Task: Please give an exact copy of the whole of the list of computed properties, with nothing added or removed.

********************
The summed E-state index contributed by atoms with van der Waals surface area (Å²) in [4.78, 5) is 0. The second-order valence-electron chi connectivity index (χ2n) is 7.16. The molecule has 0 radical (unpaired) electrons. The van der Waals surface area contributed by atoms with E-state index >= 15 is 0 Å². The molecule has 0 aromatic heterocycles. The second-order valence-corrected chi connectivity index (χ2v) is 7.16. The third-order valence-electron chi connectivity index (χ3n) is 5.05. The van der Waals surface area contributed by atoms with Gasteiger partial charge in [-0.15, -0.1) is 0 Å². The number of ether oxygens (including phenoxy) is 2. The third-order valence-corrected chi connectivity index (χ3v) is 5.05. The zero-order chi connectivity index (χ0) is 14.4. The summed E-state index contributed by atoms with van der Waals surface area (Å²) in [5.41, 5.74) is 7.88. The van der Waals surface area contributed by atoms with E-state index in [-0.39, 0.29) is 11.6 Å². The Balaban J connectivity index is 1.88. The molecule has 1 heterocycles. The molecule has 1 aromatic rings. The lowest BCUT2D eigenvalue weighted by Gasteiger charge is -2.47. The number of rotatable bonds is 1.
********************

The summed E-state index contributed by atoms with van der Waals surface area (Å²) in [4.78, 5) is 0. The second-order valence-electron chi connectivity index (χ2n) is 7.16. The molecule has 0 radical (unpaired) electrons. The van der Waals surface area contributed by atoms with E-state index >= 15 is 0 Å². The molecule has 0 aromatic heterocycles. The second-order valence-corrected chi connectivity index (χ2v) is 7.16. The third-order valence-electron chi connectivity index (χ3n) is 5.05. The van der Waals surface area contributed by atoms with Gasteiger partial charge in [-0.15, -0.1) is 0 Å². The number of ether oxygens (including phenoxy) is 2. The third-order valence-corrected chi connectivity index (χ3v) is 5.05. The zero-order chi connectivity index (χ0) is 14.4. The summed E-state index contributed by atoms with van der Waals surface area (Å²) in [5.41, 5.74) is 7.88. The van der Waals surface area contributed by atoms with E-state index in [-0.39, 0.29) is 11.6 Å². The Balaban J connectivity index is 1.88. The molecule has 1 heterocycles. The molecule has 1 aromatic rings. The lowest BCUT2D eigenvalue weighted by Gasteiger charge is -2.47. The number of rotatable bonds is 1.